Growing awareness of environmental issues and technological innovations has led to emerging energy management and sustainability options. With green buildings becoming the norm in the developed world, according to Frost & Sullivan, electrical contractors (ECs) can leverage their skills and penetrate the market.

In terms of energy management, metering and monitoring will be growing opportunities in 2012 and beyond for ECs to supply a service and for building owners to reduce energy consumption.

“Real-time metering allows building owners to access and analyze utility data immediately and use it to drive actions that can remedy issues and drive energy reduction,” said Don Newell, PE, CEM, LEED AP, director of energy services, EMCOR Mechanical and Facilities Services, a division of EMCOR Group Inc., Norwalk, Conn.

Industrial facilities also are trying to pay attention to energy management and using meters to monitor usage.

“Some facilities are using the data to make energy consumption improvements but also to monitor process performance,” said Kyle Dunn, president of MWE2 LLC, Morrow Bay, Calif.

Before smart meters and affordable, web-based analytical software, the process of determining action could take months, while utility bills were aggregated and analyzed, said Chuck Chavez, president of C&C Building Automation Co. Inc., San Francisco.

Energy management programs are driving enhanced building intelligence at the enterprise level, according to Melissa O’Mara, vice president of green building solutions, buildings business, Schneider Electric, Palatine, Ill.

“Companies are looking beyond the single building or campus view towards an integrated enterprise-wide energy management approach, which enables deeper knowledge, more responsive systems and greater dialogue,” she said.

All-around convergence, i.e., multiple low-voltage and information technology (IT) systems running on the same backbone, is another energy management trend driven by legislative mandates, building code changes and demands for tenant comfort, said Jim Dagley, LEED AP, vice president of channel marketing and strategy for Johnson Controls, Milwaukee.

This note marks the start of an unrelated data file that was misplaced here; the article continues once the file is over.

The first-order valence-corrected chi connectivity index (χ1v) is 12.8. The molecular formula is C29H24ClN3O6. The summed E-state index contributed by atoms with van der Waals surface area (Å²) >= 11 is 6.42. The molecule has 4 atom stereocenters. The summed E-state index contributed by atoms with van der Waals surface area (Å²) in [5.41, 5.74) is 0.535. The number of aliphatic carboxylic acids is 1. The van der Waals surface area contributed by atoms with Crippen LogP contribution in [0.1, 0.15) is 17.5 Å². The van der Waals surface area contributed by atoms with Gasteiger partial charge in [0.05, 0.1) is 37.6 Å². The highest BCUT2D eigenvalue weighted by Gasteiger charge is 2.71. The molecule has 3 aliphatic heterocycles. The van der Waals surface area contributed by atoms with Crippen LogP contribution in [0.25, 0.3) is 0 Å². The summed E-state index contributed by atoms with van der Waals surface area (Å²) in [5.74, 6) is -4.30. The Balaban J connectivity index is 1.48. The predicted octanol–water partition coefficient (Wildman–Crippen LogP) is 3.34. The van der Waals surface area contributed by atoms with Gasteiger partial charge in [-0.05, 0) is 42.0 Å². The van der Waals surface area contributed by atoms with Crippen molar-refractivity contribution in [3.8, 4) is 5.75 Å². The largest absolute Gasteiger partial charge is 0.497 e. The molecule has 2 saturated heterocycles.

“[ECs] are becoming involved earlier in the project and becoming responsible for coordinating and installing a larger converged system, rather than numerous, discrete systems,” he said.

Although building management systems (BMS), which focus on a building’s functions, have always been capable of energy management functions, people are beginning to realize the importance of converging the BMS with an energy management system that is focused on optimizing energy usage.

“Building owners are starting to understand that these systems are a powerful tool for energy performance, optimization and data extraction that enables them to reach their goals,” Newell said.

If building owners tend to pigeonhole their service providers, the challenge for ECs is to remind them of their ability to optimize energy use.

Of course, just getting started can be another challenge. If a contractor wants to enter the energy management business, it will most likely have to partner with a mechanical contractor at first.

“That is the best way to understand how HVAC systems operate, which is a large part of managing any building’s energy consumption, in addition to lighting controls,” Chavez said.

A key challenge to contractors in the energy management business, according to Melissa Golden, market segment manager, contractors, power business for Schneider Electric, is the current approach to new construction or large-scale retrofit projects, which focuses on keeping the initial construction cost low rather than optimizing for energy efficiency or high performance.

Contractors also face challenges in the migration from wired to wireless systems, which requires different knowledge and skills sets, and the requirement of many industrial facility owners that their service provider understands the manufacturing process. The contractor’s challenge is to convince the owner that their skills apply directly to the facility and are appropriate for an industrial environment trying to manage energy consumption, Dunn said.

The opportunities in the energy market are many and varied and include infrared imaging (taking temperature pictures of equipment or the building envelope to determine where heat is escaping and wasting energy); improving the performance of existing systems, photovoltaics or lighting controls; and, of course, submetering.

“Electrical contractors are in a unique position to develop themselves as energy advisers and agents for change, influencing general contractors, building owners and tenants around the criticality of high-performance buildings and lobbying for the integrated project delivery approach necessary to achieve them,” Golden said.

Energy management and sustainability is not a trend; it’s the future.

“As energy costs rise and utilities are driven to create clean energy and reduce greenhouse gas emissions, energy management and sustainability will become a more significant part of everybody’s bottom line,” Newell said.


BREMER, a freelance writer based in Solomons, Md., contributes frequently to ELECTRICAL CONTRACTOR. She can be reached at 410.394.6966 and darbremer@comcast.net.